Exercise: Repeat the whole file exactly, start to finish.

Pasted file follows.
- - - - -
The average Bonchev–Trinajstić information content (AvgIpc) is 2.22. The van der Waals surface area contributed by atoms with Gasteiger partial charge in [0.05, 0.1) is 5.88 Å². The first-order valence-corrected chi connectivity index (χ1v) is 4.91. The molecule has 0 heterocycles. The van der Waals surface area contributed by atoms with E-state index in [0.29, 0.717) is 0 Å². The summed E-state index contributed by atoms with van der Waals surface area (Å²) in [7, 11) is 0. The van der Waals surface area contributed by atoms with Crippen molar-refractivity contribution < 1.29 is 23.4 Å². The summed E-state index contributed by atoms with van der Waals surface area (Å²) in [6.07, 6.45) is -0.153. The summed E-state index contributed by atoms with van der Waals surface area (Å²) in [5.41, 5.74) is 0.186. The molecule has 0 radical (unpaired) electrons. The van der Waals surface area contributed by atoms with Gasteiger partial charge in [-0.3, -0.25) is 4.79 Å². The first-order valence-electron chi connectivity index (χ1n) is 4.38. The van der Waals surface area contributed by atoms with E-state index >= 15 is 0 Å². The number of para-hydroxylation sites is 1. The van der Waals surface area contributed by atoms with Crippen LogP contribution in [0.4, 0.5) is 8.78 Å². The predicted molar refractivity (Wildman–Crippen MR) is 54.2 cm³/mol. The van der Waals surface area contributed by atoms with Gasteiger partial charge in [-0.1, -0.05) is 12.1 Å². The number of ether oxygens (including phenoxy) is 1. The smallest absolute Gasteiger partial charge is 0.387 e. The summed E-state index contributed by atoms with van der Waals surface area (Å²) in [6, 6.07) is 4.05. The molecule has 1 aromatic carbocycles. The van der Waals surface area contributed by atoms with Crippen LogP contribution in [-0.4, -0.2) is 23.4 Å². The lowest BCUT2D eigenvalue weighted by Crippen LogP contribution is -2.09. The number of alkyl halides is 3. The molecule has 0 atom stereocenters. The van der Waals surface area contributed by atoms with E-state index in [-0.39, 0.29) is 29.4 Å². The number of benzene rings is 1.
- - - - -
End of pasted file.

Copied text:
The average Bonchev–Trinajstić information content (AvgIpc) is 2.22. The van der Waals surface area contributed by atoms with Gasteiger partial charge in [0.05, 0.1) is 5.88 Å². The first-order valence-corrected chi connectivity index (χ1v) is 4.91. The molecule has 0 heterocycles. The van der Waals surface area contributed by atoms with E-state index in [0.29, 0.717) is 0 Å². The summed E-state index contributed by atoms with van der Waals surface area (Å²) in [7, 11) is 0. The van der Waals surface area contributed by atoms with Crippen molar-refractivity contribution < 1.29 is 23.4 Å². The summed E-state index contributed by atoms with van der Waals surface area (Å²) in [6.07, 6.45) is -0.153. The summed E-state index contributed by atoms with van der Waals surface area (Å²) in [5.41, 5.74) is 0.186. The molecule has 0 radical (unpaired) electrons. The van der Waals surface area contributed by atoms with Gasteiger partial charge in [-0.3, -0.25) is 4.79 Å². The first-order valence-electron chi connectivity index (χ1n) is 4.38. The van der Waals surface area contributed by atoms with E-state index >= 15 is 0 Å². The number of para-hydroxylation sites is 1. The van der Waals surface area contributed by atoms with Crippen LogP contribution in [0.4, 0.5) is 8.78 Å². The predicted molar refractivity (Wildman–Crippen MR) is 54.2 cm³/mol. The van der Waals surface area contributed by atoms with Gasteiger partial charge in [-0.1, -0.05) is 12.1 Å². The number of ether oxygens (including phenoxy) is 1. The smallest absolute Gasteiger partial charge is 0.387 e. The summed E-state index contributed by atoms with van der Waals surface area (Å²) in [6, 6.07) is 4.05. The molecule has 1 aromatic carbocycles. The van der Waals surface area contributed by atoms with Crippen LogP contribution in [-0.4, -0.2) is 23.4 Å². The lowest BCUT2D eigenvalue weighted by Crippen LogP contribution is -2.09. The number of alkyl halides is 3. The molecule has 0 atom stereocenters. The van der Waals surface area contributed by atoms with E-state index in [-0.39, 0.29) is 29.4 Å². The number of benzene rings is 1.